I've also experimented with the LLVM optimizers a bit and upgraded to version 3.2, which came with a couple of interesting speed boosts in the SIMD/vectorization department. Along the way, I decided to add some features to the realtime raytracer demo and threw in a ground plane and the ability for the sphere to cast shadows onto said plane.
The results should speak for themselves; keep in mind that the machine I'm running this on was pulling 17FPS with just the lit sphere a while ago. We're now up to 22+ FPS and that's with almost triple the number of rays being traced (intersection tests for the plane, plus shadow test rays).
Some of this has illuminated obvious weak spots in the language. Aside from a handful of bugs and dusty corner cases, there's one major issue that I really want to tackle next: object storage locations.
Epoch was envisioned as a handle-based language with a lot of garbage collection infrastructure and other niceties; creating an object of aggregate type (i.e a structure or "class" in the lingo of other languages) would always result in a free-store allocation, followed by perpetual costs for garbage collection checks until the object was finally no longer referenced and the memory could be reclaimed.
A major boost in speed for the language implementation involved moving away from handles to direct pointers; instead of a handle being used to look up the object's memory location and (optionally) its metadata, the handles themselves are just pointers to the object in memory. When looking up metadata, we use a reverse map to associate the pointer back to the metadata we need to see for the object, similar to vtables but with a little extra indirection overhead.
However, this is only a partial fix for the root problem, which is that storing aggregates is expensive. Any time you want a new one, you do a heap allocation and a couple of table fixups to store the metadata pointers. So creating an object in an inner loop, such as using a Point structure to compute a ray-object intersection test, can be extremely slow.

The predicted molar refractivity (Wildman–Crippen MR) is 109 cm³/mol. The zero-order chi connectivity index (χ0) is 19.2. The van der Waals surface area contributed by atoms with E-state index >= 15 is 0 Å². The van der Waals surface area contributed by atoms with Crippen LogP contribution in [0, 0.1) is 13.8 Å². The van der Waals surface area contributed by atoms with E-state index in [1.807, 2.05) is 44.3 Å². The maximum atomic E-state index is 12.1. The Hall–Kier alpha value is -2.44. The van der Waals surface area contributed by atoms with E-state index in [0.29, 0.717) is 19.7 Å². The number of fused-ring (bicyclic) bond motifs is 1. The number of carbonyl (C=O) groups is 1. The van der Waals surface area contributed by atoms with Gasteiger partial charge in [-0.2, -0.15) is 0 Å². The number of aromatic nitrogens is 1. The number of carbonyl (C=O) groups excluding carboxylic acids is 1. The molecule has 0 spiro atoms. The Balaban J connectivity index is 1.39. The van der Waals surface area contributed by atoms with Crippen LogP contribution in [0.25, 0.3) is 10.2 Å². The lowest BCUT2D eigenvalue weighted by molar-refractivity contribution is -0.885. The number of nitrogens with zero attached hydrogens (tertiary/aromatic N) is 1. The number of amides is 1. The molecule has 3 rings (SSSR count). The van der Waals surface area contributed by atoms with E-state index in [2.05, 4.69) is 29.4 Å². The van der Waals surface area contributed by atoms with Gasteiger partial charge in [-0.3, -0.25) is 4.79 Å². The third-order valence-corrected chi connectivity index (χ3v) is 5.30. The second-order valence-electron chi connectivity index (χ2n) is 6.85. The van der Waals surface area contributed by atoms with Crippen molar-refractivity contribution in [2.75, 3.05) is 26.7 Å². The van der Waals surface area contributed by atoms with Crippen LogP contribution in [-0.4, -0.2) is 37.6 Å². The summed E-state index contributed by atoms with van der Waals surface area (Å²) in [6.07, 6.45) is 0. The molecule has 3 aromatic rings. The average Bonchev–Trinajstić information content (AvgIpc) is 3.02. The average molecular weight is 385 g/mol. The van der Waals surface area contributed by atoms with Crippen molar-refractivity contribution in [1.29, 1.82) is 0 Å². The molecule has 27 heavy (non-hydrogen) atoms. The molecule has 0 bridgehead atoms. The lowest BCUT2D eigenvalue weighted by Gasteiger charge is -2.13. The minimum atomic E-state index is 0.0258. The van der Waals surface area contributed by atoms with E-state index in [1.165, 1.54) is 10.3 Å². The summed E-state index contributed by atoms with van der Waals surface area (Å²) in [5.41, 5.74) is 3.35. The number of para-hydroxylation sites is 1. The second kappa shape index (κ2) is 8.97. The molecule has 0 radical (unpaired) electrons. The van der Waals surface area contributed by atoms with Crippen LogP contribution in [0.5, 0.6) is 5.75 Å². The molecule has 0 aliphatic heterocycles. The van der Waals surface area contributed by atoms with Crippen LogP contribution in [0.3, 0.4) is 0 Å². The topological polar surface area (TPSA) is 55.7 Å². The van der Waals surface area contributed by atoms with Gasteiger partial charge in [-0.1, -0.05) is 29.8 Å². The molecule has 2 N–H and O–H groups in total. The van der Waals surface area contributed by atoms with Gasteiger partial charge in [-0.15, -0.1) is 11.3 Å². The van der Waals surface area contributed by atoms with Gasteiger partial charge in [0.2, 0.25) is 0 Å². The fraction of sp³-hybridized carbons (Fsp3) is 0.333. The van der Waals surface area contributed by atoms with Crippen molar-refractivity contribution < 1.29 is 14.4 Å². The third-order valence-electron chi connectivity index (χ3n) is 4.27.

The solution, of course, is to eliminate indirections as much as possible. This comes in two flavors. First, structures need to be modified so that they are stored "flat" in memory whenever they can be; instead of nested objects being pointers to other bits of memory, the entire object should be crammed into a single buffer insofar as this is allowed by the shape of the class itself.
More importantly, though, we need a way to bypass the heap allocation entirely. In C++, this is done by allocating on the stack; in C#, it's done by allocating a struct instead of a class; in Java, it isn't possible at all without painful hacks. Most GC-enabled languages get around the heap allocation problem by offering really, really cheap allocations and then paying the cost on the tail-end during GC sweeps; this is not acceptable for me.
What I want to do is introduce storage specifiers into Epoch. They'll end up looking a bit like this:
// Create a stack objectinteger foo = 42// Bind a reference to some other object (note that like in C++ references cannot be reseated)integer ref bar = foo// Allocate a garbage-collected objectinteger new baz = 42// Allocate (then release) a manual-lifetime objectinteger manual quux = 42release(quux)
Using the same knowledge that allows us to flatten structures in memory, we can also detect structures which have no references to external memory, enabling them to live in a faster garbage-collection "zone" that doesn't recursively check for live pointers. This further decreases the cost of garbage collection and makes it viable for the majority of operations. Combined with my planned thread-localized memory model and the inter-thread handoff model, it won't even be necessary to write a concurrent garbage collector to get excellent performance.
Moreover, since Epoch will rely on tasks (aka green threads) for most of its organizational structure, garbage collection becomes extremely cheap, since we don't have to walk the entire memory space of a program to collect for a single green thread. If you want memory to be shared, you hand it over to a different task, and as far as you're concerned it's now gone forever. Shared-nothing is a powerful model for concurrency and parallelism alike.
My roadmap for Release 14 is starting to look something like this:
- Create memory storage specifier support and implement it as widely as possible
- Update the raytracer demo to leverage this new model and prove that it works and is fast
- Rough in as much of the green-thread/task infrastructure as I have the patience for
- If this makes it a reasonable way towards completion, create a multithreaded raytracer for grins
I figure it this way. I can push 22 FPS on my machine with a single core. That leaves 7 other cores doing nothing. If I remove a little constant-time overhead for synchronizing and combining the render results at the end of each frame, I can still easily peak over 100FPS in a multithreaded renderer.
Assuming I don't run into any ridiculous headaches with that little scheme, R14 is going to be pretty damn amazing.